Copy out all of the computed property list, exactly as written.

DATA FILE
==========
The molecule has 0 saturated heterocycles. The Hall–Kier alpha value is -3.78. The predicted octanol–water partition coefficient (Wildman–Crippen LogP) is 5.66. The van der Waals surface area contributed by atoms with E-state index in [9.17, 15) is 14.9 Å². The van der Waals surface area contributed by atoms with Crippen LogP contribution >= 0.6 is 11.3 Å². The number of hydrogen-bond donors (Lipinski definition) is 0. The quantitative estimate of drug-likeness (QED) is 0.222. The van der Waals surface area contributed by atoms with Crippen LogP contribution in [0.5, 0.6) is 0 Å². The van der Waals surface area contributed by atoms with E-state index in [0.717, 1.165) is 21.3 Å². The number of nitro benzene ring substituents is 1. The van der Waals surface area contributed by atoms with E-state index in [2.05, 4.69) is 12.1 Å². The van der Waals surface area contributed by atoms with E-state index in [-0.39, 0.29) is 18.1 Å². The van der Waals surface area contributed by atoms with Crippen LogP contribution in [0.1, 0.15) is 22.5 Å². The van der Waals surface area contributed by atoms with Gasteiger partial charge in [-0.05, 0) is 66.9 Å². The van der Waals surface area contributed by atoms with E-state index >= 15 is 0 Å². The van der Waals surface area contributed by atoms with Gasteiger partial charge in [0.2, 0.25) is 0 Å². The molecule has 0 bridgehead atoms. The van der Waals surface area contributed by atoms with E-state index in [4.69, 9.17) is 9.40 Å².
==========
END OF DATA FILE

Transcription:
The molecule has 0 saturated heterocycles. The Hall–Kier alpha value is -3.78. The predicted octanol–water partition coefficient (Wildman–Crippen LogP) is 5.66. The van der Waals surface area contributed by atoms with E-state index in [9.17, 15) is 14.9 Å². The van der Waals surface area contributed by atoms with Crippen LogP contribution >= 0.6 is 11.3 Å². The number of hydrogen-bond donors (Lipinski definition) is 0. The quantitative estimate of drug-likeness (QED) is 0.222. The van der Waals surface area contributed by atoms with Crippen LogP contribution in [0.5, 0.6) is 0 Å². The van der Waals surface area contributed by atoms with E-state index in [0.717, 1.165) is 21.3 Å². The number of nitro benzene ring substituents is 1. The van der Waals surface area contributed by atoms with E-state index in [2.05, 4.69) is 12.1 Å². The van der Waals surface area contributed by atoms with E-state index in [-0.39, 0.29) is 18.1 Å². The van der Waals surface area contributed by atoms with Crippen LogP contribution in [0.1, 0.15) is 22.5 Å². The van der Waals surface area contributed by atoms with Gasteiger partial charge in [-0.05, 0) is 66.9 Å². The van der Waals surface area contributed by atoms with E-state index >= 15 is 0 Å². The van der Waals surface area contributed by atoms with Gasteiger partial charge in [0.2, 0.25) is 0 Å². The molecule has 0 bridgehead atoms. The van der Waals surface area contributed by atoms with E-state index in [4.69, 9.17) is 9.40 Å².